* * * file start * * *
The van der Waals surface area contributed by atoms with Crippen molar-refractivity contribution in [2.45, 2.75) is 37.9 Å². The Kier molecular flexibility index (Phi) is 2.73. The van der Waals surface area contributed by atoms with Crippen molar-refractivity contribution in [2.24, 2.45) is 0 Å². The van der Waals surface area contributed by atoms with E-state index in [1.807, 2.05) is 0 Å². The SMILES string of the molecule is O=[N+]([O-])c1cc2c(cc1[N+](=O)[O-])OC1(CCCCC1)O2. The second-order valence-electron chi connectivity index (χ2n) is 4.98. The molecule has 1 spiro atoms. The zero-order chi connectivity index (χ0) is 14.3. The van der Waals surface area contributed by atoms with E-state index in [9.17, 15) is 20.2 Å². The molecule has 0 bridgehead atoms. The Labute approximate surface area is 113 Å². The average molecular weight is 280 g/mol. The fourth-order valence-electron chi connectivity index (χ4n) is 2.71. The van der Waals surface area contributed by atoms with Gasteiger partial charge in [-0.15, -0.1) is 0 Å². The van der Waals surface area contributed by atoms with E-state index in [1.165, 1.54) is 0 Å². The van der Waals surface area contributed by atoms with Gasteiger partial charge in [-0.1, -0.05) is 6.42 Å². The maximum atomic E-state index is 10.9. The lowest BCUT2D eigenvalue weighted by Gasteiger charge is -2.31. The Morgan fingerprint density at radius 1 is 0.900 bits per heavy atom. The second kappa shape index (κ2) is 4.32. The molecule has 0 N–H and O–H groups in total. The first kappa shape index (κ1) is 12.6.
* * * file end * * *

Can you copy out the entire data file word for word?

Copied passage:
The van der Waals surface area contributed by atoms with Crippen molar-refractivity contribution in [2.45, 2.75) is 37.9 Å². The Kier molecular flexibility index (Phi) is 2.73. The van der Waals surface area contributed by atoms with Crippen molar-refractivity contribution in [2.24, 2.45) is 0 Å². The van der Waals surface area contributed by atoms with E-state index in [1.807, 2.05) is 0 Å². The SMILES string of the molecule is O=[N+]([O-])c1cc2c(cc1[N+](=O)[O-])OC1(CCCCC1)O2. The second-order valence-electron chi connectivity index (χ2n) is 4.98. The molecule has 1 spiro atoms. The zero-order chi connectivity index (χ0) is 14.3. The van der Waals surface area contributed by atoms with E-state index in [9.17, 15) is 20.2 Å². The molecule has 0 bridgehead atoms. The Labute approximate surface area is 113 Å². The average molecular weight is 280 g/mol. The fourth-order valence-electron chi connectivity index (χ4n) is 2.71. The van der Waals surface area contributed by atoms with Gasteiger partial charge in [-0.15, -0.1) is 0 Å². The van der Waals surface area contributed by atoms with E-state index in [1.165, 1.54) is 0 Å². The van der Waals surface area contributed by atoms with Gasteiger partial charge in [-0.1, -0.05) is 6.42 Å². The maximum atomic E-state index is 10.9. The lowest BCUT2D eigenvalue weighted by Gasteiger charge is -2.31. The Morgan fingerprint density at radius 1 is 0.900 bits per heavy atom. The second kappa shape index (κ2) is 4.32. The molecule has 0 N–H and O–H groups in total. The first kappa shape index (κ1) is 12.6.